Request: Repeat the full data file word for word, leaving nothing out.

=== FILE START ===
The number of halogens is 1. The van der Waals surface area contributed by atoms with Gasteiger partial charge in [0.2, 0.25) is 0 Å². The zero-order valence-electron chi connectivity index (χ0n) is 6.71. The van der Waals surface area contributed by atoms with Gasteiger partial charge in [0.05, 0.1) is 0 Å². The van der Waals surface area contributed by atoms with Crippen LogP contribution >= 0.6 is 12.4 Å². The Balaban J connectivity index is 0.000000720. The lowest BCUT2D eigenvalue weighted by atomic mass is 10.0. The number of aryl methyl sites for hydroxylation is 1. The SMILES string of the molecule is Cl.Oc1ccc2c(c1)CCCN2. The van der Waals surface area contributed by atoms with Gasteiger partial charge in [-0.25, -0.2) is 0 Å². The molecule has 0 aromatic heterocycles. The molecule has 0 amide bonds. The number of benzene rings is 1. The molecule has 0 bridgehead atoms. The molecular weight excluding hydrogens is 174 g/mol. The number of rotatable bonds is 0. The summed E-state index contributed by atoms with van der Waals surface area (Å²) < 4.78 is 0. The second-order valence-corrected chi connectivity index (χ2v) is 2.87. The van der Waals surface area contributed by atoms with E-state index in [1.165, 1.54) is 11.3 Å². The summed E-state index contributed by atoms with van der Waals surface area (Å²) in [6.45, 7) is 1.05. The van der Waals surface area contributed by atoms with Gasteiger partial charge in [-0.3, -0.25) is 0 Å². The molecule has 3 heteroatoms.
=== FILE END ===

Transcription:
The number of halogens is 1. The van der Waals surface area contributed by atoms with Gasteiger partial charge in [0.2, 0.25) is 0 Å². The zero-order valence-electron chi connectivity index (χ0n) is 6.71. The van der Waals surface area contributed by atoms with Gasteiger partial charge in [0.05, 0.1) is 0 Å². The van der Waals surface area contributed by atoms with Crippen LogP contribution >= 0.6 is 12.4 Å². The Balaban J connectivity index is 0.000000720. The lowest BCUT2D eigenvalue weighted by atomic mass is 10.0. The number of aryl methyl sites for hydroxylation is 1. The SMILES string of the molecule is Cl.Oc1ccc2c(c1)CCCN2. The van der Waals surface area contributed by atoms with Gasteiger partial charge in [-0.25, -0.2) is 0 Å². The molecule has 0 aromatic heterocycles. The molecule has 0 amide bonds. The number of benzene rings is 1. The molecule has 0 bridgehead atoms. The molecular weight excluding hydrogens is 174 g/mol. The number of rotatable bonds is 0. The summed E-state index contributed by atoms with van der Waals surface area (Å²) < 4.78 is 0. The second-order valence-corrected chi connectivity index (χ2v) is 2.87. The van der Waals surface area contributed by atoms with E-state index in [1.165, 1.54) is 11.3 Å². The summed E-state index contributed by atoms with van der Waals surface area (Å²) in [6.45, 7) is 1.05. The van der Waals surface area contributed by atoms with Gasteiger partial charge in [-0.3, -0.25) is 0 Å². The molecule has 3 heteroatoms.